Variety is also important, and you don’t want to be held back, so try and avoid platforms that artificially restrict how many traders you can follow, or limit the types or scales of trade you can track.
One of the best ways of assessing the quality of a broker is the feedback that other traders like you have given them, but you can also do your own detective work.
Simply using comparison sites can be one way to do this, and a legitimate broker’s rating will compare well to others on an equally reputable comparison website, but you can also check out their reputation on social media websites too to find out what others are saying about them.
Security Of Broker
Beware of brokers without a social media presence and a limited number of reviews, as they may not be trustworthy.
Another option is to check out their official credentials. It is always advisable to go with a properly licensed and regulated broker that abides by local policies on trading, but you should also see what voluntary measures the broker takes regarding data and financial security – such as membership of regulatory bodies or codes of practice – which should be listed on their websites.
It is also worth double checking the financial stability if possible.
Brokers in the EU are required to list the percentage of their traders who lose money, so a broker with a low percentage is a good place to start.
A large percentage of traders will lose, that is the nature of markets. But a higher losing percentage at a certain broker may mean trading costs and spreads are making profitability harder for traders there.
Finally, part of the joy of trading is growing and learning as a trader to become better and more successful, and a broker who helps you do that is a real asset.
Some brokers will offer online tips, classes or video tutorials on everything from risk management to diversification, so try to take advantage of their advice and education where you can.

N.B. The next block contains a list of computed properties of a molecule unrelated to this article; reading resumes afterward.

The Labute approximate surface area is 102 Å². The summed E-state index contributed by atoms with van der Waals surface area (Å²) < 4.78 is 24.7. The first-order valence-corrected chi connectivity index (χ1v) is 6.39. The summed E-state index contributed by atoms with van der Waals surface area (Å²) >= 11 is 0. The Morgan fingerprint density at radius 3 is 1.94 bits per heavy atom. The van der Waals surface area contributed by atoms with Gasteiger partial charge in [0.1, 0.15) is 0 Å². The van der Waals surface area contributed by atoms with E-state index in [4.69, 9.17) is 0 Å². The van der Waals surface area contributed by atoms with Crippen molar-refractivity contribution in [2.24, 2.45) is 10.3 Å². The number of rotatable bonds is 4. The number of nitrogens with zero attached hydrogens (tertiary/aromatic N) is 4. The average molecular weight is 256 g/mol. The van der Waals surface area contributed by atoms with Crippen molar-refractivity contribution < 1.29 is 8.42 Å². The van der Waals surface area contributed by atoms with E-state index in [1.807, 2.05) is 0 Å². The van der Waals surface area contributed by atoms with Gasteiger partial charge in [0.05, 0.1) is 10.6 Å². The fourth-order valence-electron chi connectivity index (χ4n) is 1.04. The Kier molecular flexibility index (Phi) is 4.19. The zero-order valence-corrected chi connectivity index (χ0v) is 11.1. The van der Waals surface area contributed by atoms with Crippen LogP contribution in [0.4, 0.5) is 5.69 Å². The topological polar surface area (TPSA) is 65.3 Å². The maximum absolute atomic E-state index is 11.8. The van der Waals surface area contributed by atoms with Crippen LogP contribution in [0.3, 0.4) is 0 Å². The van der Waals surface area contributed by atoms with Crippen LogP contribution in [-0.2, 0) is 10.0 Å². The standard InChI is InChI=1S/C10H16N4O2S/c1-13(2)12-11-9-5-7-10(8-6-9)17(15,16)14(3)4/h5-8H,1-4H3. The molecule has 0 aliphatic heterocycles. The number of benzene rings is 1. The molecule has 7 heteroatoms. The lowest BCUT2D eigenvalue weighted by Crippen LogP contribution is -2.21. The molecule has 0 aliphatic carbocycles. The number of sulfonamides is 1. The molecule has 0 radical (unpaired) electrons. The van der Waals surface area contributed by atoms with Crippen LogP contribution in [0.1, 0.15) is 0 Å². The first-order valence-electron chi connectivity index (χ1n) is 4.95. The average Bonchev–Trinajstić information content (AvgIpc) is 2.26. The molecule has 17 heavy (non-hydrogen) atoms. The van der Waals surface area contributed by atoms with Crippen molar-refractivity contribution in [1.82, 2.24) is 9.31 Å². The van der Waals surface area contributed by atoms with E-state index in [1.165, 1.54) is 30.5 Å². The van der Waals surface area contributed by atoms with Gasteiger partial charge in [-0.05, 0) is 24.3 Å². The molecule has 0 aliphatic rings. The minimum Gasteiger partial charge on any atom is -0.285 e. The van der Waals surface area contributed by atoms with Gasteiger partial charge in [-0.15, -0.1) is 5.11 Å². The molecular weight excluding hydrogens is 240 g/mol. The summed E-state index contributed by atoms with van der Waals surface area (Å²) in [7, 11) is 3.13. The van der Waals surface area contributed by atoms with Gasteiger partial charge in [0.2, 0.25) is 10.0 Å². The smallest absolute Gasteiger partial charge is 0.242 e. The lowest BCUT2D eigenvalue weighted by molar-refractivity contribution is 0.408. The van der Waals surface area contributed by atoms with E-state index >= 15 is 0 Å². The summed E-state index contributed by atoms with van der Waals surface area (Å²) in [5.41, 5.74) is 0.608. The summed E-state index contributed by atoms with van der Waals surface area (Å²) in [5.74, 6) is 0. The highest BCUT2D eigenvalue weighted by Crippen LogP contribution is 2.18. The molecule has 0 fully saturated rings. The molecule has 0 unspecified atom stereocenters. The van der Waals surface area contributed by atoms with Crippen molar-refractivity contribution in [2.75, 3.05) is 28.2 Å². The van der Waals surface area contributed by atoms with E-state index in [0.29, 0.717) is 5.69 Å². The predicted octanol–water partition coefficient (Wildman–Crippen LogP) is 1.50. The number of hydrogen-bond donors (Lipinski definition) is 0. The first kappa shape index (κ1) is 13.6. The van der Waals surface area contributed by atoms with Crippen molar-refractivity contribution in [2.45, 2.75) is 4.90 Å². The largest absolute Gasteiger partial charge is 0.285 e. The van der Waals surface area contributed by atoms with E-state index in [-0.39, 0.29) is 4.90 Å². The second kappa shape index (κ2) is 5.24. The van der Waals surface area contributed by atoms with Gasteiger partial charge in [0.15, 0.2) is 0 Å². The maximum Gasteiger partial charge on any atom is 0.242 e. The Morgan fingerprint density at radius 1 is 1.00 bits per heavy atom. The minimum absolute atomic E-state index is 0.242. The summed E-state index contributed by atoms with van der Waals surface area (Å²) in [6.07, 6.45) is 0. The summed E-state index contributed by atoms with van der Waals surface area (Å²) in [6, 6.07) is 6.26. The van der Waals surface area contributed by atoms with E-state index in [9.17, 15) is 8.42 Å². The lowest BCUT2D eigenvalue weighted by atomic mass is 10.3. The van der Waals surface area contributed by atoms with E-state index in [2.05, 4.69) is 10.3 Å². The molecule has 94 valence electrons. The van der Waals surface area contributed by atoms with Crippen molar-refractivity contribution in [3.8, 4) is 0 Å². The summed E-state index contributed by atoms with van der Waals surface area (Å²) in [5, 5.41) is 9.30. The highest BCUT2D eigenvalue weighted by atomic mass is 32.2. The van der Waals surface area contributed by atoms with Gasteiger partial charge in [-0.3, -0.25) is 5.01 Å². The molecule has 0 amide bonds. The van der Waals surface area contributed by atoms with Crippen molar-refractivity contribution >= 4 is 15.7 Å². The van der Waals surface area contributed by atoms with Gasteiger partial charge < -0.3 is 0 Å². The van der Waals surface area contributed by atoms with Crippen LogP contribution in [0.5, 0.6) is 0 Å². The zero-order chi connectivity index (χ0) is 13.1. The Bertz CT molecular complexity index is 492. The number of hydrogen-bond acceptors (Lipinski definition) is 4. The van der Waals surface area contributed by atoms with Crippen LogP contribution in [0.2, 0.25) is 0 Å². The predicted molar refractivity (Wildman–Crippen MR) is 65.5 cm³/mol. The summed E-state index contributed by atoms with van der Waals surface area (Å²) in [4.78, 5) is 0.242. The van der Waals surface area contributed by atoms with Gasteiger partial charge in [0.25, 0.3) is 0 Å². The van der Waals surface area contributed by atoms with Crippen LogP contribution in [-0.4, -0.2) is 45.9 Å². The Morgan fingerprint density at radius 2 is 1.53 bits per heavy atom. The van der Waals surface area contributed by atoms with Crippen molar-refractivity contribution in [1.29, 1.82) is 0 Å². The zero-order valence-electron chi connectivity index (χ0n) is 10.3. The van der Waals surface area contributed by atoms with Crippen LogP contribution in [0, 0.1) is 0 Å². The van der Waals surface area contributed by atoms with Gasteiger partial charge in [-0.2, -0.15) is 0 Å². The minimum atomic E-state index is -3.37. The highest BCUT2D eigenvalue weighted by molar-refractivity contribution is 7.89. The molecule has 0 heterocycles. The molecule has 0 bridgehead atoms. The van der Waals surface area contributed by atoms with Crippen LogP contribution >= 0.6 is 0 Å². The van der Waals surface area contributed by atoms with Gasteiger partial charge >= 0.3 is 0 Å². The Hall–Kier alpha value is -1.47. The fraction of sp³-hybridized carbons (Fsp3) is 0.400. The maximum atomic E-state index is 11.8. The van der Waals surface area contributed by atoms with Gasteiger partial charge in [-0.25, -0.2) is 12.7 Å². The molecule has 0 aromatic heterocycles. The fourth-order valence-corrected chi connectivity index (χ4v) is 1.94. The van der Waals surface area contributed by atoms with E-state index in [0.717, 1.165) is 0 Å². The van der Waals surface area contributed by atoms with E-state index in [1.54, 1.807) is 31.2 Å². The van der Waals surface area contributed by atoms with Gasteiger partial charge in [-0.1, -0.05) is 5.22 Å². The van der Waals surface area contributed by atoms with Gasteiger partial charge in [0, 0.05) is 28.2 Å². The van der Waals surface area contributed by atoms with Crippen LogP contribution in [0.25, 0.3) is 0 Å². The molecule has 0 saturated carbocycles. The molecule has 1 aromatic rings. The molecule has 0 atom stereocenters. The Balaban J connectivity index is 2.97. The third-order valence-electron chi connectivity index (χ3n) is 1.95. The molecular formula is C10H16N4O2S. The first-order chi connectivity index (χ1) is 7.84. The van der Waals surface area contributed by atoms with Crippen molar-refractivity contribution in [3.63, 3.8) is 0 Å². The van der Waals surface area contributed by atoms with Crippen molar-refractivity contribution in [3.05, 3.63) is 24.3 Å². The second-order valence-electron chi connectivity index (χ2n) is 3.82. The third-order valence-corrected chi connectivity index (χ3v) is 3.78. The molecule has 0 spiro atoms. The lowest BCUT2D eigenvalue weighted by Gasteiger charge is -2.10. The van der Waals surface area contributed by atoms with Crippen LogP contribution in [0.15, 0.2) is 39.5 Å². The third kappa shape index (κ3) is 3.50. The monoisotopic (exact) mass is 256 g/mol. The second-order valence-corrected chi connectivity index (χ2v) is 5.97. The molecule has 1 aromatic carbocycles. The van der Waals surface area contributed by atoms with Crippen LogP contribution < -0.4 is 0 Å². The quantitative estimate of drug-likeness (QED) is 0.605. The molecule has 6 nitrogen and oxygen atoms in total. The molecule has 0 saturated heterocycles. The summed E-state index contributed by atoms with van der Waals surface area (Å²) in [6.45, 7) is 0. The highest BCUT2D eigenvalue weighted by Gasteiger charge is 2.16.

The History of Social Trading
Social trading is a logical progression from traders talking to each other about their day’s work.
Imagine a scene in the late 1980s where a group of traders are in a wine bar after markets have closed for the day: one tells the others about a position they’ve opened that looks sure to make a profit. The other traders like the sound of this investment and copy it for themselves the next day.
If you follow that scenario through the technological advances of the past three decades, you can easily picture this conversation being repeated through emails, then through chat rooms and other internet forums; each time with more and more people able to hear the conversation.
Quite quickly, the idea to charge people for access to the conversation was developed.
With the rapid rise of social media sites such as Facebook in the 2000s, it was only a matter of time before trading gained its own form of social media.
eToro was one of the first companies to capitalise, launching their OpenBook platform in 2010. Not only do OpenBook and other platforms allow traders to share their trading activity, they theoretically allow anyone to see what the experts are doing in real-time and learn from them (and copy trades in real time).
The secrets of the trading floor become common knowledge and everyone can profit.
Forms of Social Trading
Different platforms allow for different forms of social trading. Here are the most prevalent:
The term copy trading is sometimes used interchangeably with social trading. This can be misleading as although copy trading is a form of social trading, social trading is not necessarily copy trading.
Traders are ranked according various criteria including profitability, career level, maximum drawdown (the largest amount of money they’ve lost after a bad run of trades), number of followers, risk etc.
Using this information, less experienced traders can decide who they trust and assign a percentage of capital to be invested in opening the same positions. For instance, for every £100 that Trader A invests in Stock X, you might set the platform to invest £10 of your money.
Your position closes when the trader’s does and you make the same relative profit or loss as Trader A.
Mirror trading is used in forex trading. Although it sounds identical to copy trading it has crucial differences, the main one being that the it is a strategy that is copied, rather than a trader.
An investor (or ‘mirror trader’) selects a trading strategy based on what currencies they wish to trade, how much money they want to make and how much they can afford to lose.
When a position is opened by the chosen strategy’s developer, the same position is automatically opened (or mirrored) in the investor’s account.
Mirror trading is generally used by more experienced forex traders as its fully automated nature can lead to a high volume of activity and so requires a larger amount of capital than copy trading.